Sunday 12 November 2023

Rome vs. the Ancient British

During the reign of Antoninus Pius, the frontier of Britannia was extended as far north to the Forth–Clyde isthmus. By the late 2nd century, the occupation of the Scottish Lowlands was interrupted when the Brigantes revolted. Lacking reinforcements, Governor Gnaeus Julius Verus moved troops south to suppress the revolt.

The Brigantes, in this test series, lack chariots which have been replaced with more warriors supported by light horse. The region is known for its steep hills and thick forests, giving the Brigantes an advantage, nonetheless, the governor had confidence in his generals.


Game one

The Brigantes are found defending a village near the foothills of a mountain range opening to a wide plain, suitable room for cavalry to maneuver. Rome positioned its two legions with auxiliary troops between and on each flank and on the open flank, the equites were posted opposite the enemy light horse.

Moving forward to reach the Roman battle line, skirmishers were seen sprinting to take a position on the hill flanking the Roman line. These were intercepted by Roman archers foiling their plans. Not long afterwards, the battle lines meet with neither side breaking despite the losses on both sides.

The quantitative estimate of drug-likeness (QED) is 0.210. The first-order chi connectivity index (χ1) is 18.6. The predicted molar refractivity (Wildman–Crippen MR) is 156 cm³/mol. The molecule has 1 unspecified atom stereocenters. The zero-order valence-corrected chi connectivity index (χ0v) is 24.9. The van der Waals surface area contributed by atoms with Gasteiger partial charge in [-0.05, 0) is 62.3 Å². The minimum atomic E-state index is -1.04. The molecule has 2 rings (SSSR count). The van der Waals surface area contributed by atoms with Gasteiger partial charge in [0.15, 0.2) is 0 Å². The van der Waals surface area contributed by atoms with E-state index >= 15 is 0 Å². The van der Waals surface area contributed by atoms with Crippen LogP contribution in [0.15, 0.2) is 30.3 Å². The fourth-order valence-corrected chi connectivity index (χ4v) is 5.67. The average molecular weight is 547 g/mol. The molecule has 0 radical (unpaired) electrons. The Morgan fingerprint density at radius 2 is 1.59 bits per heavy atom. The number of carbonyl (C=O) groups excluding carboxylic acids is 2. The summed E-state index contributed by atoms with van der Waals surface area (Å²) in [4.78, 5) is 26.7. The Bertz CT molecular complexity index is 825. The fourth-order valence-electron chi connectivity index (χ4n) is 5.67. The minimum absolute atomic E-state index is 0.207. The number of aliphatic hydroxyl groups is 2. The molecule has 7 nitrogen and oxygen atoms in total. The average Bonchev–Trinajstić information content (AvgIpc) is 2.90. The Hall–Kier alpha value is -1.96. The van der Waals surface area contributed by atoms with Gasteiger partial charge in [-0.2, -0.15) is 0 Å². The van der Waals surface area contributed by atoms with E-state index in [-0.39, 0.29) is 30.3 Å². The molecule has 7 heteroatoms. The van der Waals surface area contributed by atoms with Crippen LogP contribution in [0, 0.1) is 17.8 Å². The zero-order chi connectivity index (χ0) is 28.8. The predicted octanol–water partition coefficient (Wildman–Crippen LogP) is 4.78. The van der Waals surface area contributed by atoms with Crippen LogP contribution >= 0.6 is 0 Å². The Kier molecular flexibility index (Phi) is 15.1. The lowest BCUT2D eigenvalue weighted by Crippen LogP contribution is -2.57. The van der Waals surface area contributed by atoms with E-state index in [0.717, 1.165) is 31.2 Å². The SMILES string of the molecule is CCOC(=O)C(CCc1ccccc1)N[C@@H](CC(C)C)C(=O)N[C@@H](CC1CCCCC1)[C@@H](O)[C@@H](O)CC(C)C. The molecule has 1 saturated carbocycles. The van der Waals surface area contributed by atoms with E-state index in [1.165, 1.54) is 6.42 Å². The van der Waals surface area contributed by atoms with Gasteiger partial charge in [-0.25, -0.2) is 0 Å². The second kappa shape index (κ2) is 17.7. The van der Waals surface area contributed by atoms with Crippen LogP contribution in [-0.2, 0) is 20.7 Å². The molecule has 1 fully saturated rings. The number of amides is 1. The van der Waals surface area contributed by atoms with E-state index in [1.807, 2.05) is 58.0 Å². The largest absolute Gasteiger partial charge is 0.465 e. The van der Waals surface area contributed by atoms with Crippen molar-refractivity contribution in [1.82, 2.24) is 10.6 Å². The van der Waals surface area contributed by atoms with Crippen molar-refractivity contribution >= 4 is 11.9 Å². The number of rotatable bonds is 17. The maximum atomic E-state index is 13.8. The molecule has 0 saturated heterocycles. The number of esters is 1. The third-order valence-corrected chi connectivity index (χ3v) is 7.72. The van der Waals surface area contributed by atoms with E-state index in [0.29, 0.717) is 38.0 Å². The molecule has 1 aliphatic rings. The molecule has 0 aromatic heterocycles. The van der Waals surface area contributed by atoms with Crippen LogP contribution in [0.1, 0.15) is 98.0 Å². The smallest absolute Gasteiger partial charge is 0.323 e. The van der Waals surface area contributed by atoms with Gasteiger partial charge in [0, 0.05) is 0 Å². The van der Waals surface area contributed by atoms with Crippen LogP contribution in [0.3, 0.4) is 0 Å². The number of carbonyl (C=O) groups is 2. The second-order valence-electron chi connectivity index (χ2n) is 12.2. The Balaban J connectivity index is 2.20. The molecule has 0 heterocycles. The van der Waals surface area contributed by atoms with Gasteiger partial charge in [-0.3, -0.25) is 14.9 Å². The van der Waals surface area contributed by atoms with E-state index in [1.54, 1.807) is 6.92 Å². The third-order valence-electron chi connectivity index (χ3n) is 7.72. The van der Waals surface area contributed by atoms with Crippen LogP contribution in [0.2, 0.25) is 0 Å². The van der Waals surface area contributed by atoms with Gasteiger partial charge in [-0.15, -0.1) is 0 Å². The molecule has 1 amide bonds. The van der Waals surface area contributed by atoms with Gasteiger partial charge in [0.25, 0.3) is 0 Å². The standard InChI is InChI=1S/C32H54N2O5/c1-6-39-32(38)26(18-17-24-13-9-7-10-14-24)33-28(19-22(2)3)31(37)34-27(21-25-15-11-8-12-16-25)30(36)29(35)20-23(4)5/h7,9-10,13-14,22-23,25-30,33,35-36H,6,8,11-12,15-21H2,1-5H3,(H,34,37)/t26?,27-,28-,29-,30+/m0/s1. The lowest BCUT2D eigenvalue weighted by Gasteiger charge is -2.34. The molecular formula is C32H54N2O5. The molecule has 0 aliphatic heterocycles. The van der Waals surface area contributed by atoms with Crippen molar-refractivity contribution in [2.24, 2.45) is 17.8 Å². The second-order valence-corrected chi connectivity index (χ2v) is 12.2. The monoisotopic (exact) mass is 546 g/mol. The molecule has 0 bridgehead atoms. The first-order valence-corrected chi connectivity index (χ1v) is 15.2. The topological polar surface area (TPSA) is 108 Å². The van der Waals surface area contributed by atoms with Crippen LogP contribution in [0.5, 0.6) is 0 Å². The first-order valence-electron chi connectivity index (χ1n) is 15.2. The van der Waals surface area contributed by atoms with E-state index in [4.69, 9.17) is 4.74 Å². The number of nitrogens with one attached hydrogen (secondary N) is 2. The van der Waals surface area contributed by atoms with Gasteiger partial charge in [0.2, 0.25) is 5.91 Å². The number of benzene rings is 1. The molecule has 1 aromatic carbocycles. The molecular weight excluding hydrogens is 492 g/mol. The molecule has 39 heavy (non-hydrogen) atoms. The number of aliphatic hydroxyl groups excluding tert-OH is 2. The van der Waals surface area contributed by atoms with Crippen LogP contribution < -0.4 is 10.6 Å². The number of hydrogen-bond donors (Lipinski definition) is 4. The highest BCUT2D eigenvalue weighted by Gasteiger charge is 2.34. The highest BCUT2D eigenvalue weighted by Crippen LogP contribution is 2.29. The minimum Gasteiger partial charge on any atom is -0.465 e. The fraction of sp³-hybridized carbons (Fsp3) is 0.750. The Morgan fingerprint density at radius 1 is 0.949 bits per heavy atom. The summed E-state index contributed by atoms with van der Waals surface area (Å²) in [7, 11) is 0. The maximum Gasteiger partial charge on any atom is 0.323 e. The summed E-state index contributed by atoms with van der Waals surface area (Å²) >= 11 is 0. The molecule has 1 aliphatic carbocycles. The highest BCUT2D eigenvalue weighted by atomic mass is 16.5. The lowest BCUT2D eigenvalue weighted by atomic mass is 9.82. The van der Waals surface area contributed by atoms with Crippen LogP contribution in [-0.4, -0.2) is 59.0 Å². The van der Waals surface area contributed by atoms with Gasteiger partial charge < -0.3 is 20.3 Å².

Battle lines locked, Rome sensed the Brigantes were losing momentum and signalled the cavalry to launch their planned attack. This tipped the scales putting the Brigantes to flight. Roman casualties fell heaviest on the legion, but the Brigantes lost twice as many, Rome 9 – 5 + sub-general.

Game two

Anticipating a similar tactic from the Brigantes, Rome revised its deployment to meet the barbarian rush by forming the infantry in two lines of equal number and the cavalry secured the open flank.

Amassing the majority of its warriors in the centre, the remainder would attempt to infiltrate the wood and village to roll up the Roman right. Brigante light horse were positioned opposite the Roman cavalry.

Reaching the village, the Brigantes found it occupied by auxiliaries and quickly set upon them and at that moment, the main body struck the Roman right centre.

The fight for the village became hotly contested, neither side giving ground and nearby, the main battle developed, but each breakthrough by the Brigantes was quickly met by reserves from the Roman second line.

The tenacious resistance in the village, scuppered Brigante plans, but the fighting in the centre became critical necessitating the general join the battle with his bodyguard. While doing so, the cavalry was given the signal to make their charge. Routing the Brigante light horse led to a general retreat of the Brigante army. Rome victorious, 9 + sub-general – 4.    


Both sides lost a sub-general in each game, but this was not as catastrophic as it could have been. Both generals were positioned in the centre of their respective lines and able to continue control over their troops.


A re-match is certainly on the cards, next time the terrain should have more woods and a river.

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